HANOI, Vietnam, March 1 (UPI) -- North Korea is seeking partial relief of sanctions from the United States, not complete relief, in exchange for the dismantlement of its main nuclear facility and other actions, Pyongyang's top diplomat said Friday.
Foreign Minister Ri Yong-ho made the remark at an impromptu press conference at his hotel in Hanoi, hours after a summit between North Korean leader Kim Jong Un and U.S. President Donald Trump failed to produce an agreement.
Ri said the North is specifically seeking the lifting of sanctions under five United Nations Security Council resolutions adopted in 2016 and 2017.
He said those measures were particularly damaging to the North Korean people's livelihoods.
His remarks contradicted Trump's statement that he cut the summit short because the North Koreans wanted sanctions to be lifted in their entirety, an offer he couldn't accept.
"[We offered] to permanently and completely dismantle all nuclear material production facilities in Yongbyon, including plutonium and uranium, in the attendance of American experts and through joint operations of the two countries' technicians, if the U.S. lifted a portion of U.N. sanctions, in other words, those disrupting the private economy and the people's livelihoods," the foreign minister said.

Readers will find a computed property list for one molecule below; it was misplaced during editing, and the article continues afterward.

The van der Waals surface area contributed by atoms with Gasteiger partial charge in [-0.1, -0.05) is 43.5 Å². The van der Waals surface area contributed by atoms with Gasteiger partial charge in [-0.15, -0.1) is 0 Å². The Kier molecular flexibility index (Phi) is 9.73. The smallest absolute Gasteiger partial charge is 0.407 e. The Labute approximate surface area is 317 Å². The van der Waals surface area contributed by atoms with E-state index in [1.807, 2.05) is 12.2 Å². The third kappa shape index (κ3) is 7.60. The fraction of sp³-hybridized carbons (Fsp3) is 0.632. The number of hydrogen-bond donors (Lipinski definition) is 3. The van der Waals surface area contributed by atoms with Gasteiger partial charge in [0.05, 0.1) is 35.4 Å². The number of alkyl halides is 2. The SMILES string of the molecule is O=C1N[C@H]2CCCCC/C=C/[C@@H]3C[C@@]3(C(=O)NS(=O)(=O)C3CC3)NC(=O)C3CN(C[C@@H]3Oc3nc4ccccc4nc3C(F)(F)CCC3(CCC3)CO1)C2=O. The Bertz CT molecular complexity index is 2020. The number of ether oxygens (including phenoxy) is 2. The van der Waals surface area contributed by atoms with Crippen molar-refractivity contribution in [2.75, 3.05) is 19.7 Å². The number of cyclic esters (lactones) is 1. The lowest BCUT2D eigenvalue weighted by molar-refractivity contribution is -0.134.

Given the current level of trust between North Korea and the United States, that was the largest denuclearization measure conceivable by the North, he added.
At the summit, the North Koreans also offered to put in writing a pledge to permanently halt their testing of nuclear weapons and long-range missiles "to ease U.S. concerns," according to Ri.
But the United States, he said, insisted that the North take "one more" step beyond the dismantlement of the Yongbyon facility, a clear indication that it's not ready for a deal.
A building of trust will help accelerate the North's denuclearization and Pyongyang's position won't change even if the United States pushes for further talks, he added.
Vice Foreign Minister Choe Son-hui later said the North Korean leader appeared confused by the Americans' "calculus" as she watched the meetings Wednesday and Thursday.
"I got the impression that our State Affairs Commission Chairman comrade may have lost his enthusiasm for a deal between the North and the U.S. down the road," she said.